I think fighting these guys might be a little much for Travis. Plus I think the group of assassins wouldn’t get along well with him. They might think he’s a little annoying. He’s a really nostalgic kind of guy, and his personality wouldn’t mesh well with these guys.
It seems like you’re being nostalgic for this game now.
Yeah, actually seeing this level being played again, I remembered all the work that went into getting this right. Overall, we probably cut half the puzzles from the game. This level is the Fukushima Situation. Within that, half of the map area was cut because otherwise it was too long. We cut about two hours of content from that, map wise. I would have loved to have kept it in. Maybe we could’ve unlocked the whole thing after, because the whole thing is actually in the game already. All the puzzles. The whole map. It’s already in there. It’s just that they cut it from a programming perspective and hit it with a flag.
So if someone were to go into the game’s files they would be able to unearth all that cut content?
Probably yeah, actually.
Well, looking back on this game, what would you say was one of the biggest successes you found with the game?
Well, what makes me feel good about this game is that it all actually makes sense and that we were able to finish it to completion. It’s a really weird game, but because the amount of care we put into every single location you visit and the thought that went into all the characters–how it looks, how it moves, and all of those things down to the minute detail of it–it still looks pretty good, you know? The fact that we were able to finish it, while still putting all that care into each and every scene, is something that I believe is still really good about the game. There’s really no other game like this, or at least there wasn’t at the time.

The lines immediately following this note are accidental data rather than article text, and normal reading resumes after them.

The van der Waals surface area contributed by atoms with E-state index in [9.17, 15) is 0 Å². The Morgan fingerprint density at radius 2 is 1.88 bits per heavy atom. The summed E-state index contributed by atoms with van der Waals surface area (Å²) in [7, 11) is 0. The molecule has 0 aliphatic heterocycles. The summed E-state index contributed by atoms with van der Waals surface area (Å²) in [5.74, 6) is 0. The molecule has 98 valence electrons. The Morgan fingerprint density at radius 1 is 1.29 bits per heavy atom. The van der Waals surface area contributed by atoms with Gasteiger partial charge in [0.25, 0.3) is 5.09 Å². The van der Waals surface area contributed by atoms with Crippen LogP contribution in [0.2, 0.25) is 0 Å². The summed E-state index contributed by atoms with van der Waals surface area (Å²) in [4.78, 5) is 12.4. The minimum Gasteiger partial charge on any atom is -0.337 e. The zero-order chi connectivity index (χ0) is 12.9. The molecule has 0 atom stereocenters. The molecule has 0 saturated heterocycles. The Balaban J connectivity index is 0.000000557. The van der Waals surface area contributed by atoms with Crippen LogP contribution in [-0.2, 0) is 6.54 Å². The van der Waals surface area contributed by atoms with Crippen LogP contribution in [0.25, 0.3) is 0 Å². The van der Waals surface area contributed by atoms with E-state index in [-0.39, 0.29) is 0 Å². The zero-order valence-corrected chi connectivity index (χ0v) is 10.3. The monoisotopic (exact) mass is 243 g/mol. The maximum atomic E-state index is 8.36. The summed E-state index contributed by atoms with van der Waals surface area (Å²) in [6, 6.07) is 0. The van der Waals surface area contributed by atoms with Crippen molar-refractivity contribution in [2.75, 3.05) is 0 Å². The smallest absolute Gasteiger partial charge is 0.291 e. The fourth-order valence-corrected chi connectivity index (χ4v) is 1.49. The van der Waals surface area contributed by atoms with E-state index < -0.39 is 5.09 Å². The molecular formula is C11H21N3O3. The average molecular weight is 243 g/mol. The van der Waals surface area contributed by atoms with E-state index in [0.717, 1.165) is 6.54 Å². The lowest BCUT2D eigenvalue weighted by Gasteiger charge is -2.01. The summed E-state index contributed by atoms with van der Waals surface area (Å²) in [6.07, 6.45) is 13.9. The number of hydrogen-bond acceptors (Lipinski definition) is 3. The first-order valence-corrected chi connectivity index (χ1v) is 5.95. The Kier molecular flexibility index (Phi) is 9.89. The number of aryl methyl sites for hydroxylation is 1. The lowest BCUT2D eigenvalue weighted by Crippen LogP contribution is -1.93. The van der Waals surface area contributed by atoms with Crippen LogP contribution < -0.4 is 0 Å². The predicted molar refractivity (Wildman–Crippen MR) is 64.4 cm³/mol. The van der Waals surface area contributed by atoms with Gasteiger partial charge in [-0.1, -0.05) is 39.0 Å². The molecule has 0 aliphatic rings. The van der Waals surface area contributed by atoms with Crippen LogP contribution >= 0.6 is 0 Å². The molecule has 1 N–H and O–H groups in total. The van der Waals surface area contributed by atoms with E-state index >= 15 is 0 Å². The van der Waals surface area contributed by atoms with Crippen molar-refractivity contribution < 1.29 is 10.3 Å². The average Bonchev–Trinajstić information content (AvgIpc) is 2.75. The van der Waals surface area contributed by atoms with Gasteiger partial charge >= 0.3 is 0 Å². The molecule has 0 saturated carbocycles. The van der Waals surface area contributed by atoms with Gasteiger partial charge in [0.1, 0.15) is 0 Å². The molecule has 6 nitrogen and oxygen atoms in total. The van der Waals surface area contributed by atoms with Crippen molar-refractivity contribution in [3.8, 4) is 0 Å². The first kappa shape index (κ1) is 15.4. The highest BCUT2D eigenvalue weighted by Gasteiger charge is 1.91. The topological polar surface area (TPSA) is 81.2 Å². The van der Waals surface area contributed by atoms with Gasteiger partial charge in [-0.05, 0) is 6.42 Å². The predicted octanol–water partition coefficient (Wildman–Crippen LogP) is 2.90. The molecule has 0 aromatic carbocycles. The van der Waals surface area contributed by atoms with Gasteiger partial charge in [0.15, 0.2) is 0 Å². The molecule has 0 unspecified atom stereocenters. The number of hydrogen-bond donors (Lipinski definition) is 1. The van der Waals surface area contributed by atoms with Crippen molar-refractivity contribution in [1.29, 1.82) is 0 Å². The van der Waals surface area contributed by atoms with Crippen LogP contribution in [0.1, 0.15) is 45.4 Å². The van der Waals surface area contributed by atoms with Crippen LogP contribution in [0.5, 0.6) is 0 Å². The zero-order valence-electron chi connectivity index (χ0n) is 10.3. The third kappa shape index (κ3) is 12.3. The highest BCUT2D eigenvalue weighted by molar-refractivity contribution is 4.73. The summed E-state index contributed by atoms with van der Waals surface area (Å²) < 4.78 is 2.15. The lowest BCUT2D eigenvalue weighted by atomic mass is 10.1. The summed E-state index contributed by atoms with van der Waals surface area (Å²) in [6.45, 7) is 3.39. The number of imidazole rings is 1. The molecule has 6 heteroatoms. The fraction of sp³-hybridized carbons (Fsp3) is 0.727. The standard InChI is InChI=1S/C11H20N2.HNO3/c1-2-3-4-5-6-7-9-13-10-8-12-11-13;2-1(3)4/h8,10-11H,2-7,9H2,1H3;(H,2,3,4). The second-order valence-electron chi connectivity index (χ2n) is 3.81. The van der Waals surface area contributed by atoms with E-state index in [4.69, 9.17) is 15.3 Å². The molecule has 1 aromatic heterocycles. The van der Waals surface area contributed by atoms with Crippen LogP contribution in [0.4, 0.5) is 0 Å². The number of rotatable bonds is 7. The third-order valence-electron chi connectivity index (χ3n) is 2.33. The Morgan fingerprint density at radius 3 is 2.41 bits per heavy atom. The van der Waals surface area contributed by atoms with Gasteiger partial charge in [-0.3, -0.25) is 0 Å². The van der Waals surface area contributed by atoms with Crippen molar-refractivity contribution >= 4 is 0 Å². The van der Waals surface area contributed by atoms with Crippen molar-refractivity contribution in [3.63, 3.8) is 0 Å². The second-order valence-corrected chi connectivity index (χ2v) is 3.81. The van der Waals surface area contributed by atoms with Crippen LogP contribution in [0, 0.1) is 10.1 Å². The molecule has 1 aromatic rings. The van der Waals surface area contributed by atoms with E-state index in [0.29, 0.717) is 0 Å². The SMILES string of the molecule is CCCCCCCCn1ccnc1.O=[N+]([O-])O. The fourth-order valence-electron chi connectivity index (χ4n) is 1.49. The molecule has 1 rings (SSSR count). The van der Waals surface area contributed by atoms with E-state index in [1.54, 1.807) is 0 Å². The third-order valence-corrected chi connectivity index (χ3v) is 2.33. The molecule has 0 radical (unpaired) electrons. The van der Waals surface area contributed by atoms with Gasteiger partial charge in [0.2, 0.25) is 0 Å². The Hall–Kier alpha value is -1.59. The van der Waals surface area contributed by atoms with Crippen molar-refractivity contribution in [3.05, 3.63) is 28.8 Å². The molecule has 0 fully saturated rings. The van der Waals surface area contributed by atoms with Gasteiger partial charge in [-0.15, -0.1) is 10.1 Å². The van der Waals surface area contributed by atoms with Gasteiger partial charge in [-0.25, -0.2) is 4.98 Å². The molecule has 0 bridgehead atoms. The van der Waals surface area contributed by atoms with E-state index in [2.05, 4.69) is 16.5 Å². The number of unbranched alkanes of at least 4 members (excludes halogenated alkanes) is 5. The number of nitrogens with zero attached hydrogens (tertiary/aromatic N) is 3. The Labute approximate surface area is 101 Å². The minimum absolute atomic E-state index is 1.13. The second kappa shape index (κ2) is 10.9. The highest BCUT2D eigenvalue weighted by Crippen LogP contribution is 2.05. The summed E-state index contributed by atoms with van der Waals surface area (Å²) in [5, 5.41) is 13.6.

While working on this, the staff I was with really didn’t really know what they were making. They didn’t really get it for a while. There were actually multiple times during the project where I had to ask myself if what we were making was fun, are people gonna like this, or even if this game would even make it at all. And again there came a point when it all kinda clicked for everybody and it was like, yes, we get it. This is fun. You know? But eventually, there came a point where the staff kinda… got it. They all got on the same vector, and then things really picked up. I was very pleased to see it all come together.
Even after all these years, and after you moved on to other games, Killer7 remains a well-liked title. Would you ever consider a revisit to the Killer7 universe in any way?
Well with this game, I put all of my energy into it and I was kind of burnt out a little afterward. Honestly, I feel it’s a really complete work as it is, so trying to revisit this and make a world like this again would be really daunting. I’m pretty happy with where things left off with Killer7. I unfortunately don’t have the same amount of energy that I had back then to make a sequel or something, I’m too old for that now. Having said that, Capcom owns the rights to this, so if the company should allow it, what I would really like to do is to restore much of the cut stuff in here. I would like to make a more definitive version of the game that restores all the stuff that was cut. That’s something I believe I can do.
What’s the one thing you want to say to like maybe long time fans of the game?
Speaking to just the old fans, right now, thanks to the indie games movement, I feel this game, as you kind of mentioned, has a lot to offer for people. There’s so many indie games that are out there right now doing cutting edge things, and I feel this is the perfect environment for young gamers to come into the medium. For gamers who have never had a chance to play this game before, and for those that I really want to reach with this. To give them an opportunity to play this game. And see what it’s all about, and hopefully fall in love with it.